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EC to scrutinise box lines in test case for container industry

EC to scrutinise box lines in test case for container industry
Antitrust investigations into several container lines have intensified as the European Commission (EC) announced formal proceedings against undisclosed companies.

The proceedings will focus on the lines' public announcements of rate increases, which are usually released a number of weeks ahead of their implementation dates, and whether they are a method of telegraphing a company's intentions to competitors with a view to harming competition.

In October 2008, the repeal of the block exemption for liner shipping conferences made capacity regulation, tariff and rate-fixing agreements in shipping markets to and from Europe illegal. As the first large scale antitrust case since the repeal, the proceedings and investigation may have increased significance by setting a legal precedent.

An announcement from the EC suggests that it will be focussing on rate announcements since 2009, and whether they constitute a breach of the ambiguously-worded EU Article 101 TFEU which prohibits anticompetitive agreements and concerted practices.

According to Alphaliner's data, there have been 34 rate increases on Far-East trades since 2009, with the frequency and size of increases growing over time, increasing market volatility.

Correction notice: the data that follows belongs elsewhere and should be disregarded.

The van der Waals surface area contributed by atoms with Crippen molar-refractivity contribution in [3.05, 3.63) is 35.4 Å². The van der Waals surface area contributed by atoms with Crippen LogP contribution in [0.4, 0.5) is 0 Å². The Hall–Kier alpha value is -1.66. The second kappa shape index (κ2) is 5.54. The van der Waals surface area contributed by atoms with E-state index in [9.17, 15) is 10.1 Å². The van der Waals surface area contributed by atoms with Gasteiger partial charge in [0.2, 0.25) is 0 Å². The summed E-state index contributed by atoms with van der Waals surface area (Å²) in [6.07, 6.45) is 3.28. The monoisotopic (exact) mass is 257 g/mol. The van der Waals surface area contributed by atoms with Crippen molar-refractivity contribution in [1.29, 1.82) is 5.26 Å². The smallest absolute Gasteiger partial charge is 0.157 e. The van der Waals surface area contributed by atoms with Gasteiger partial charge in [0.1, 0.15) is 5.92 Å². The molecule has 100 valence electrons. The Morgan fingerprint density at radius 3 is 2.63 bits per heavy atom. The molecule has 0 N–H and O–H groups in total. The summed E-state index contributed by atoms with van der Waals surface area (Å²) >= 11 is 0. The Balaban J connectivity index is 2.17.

Earlier this year, many lines announced $1,000 per teu rate increases for 1 July, an example of lines releasing similar-sized price hikes within a narrow time frame for similar implementation dates.

In 1998, the 16 box lines of the Trans-Atlantic Conference Agreement (TACA) were fined EUR273m for transgressions on US-Europe routes, including prescribing the terms under which service contracts could be entered, fixing of inland prices and agreeing the level of reward for freight forwarders.

The move by the EC comes at a time when container shipping's biggest proposed alliance of Maersk Line, MSC and CMA CGM is coming under scrutiny from the US Federal Maritime Commission, which has called for a forum of US, European and Chinese regulators to discuss its implications.

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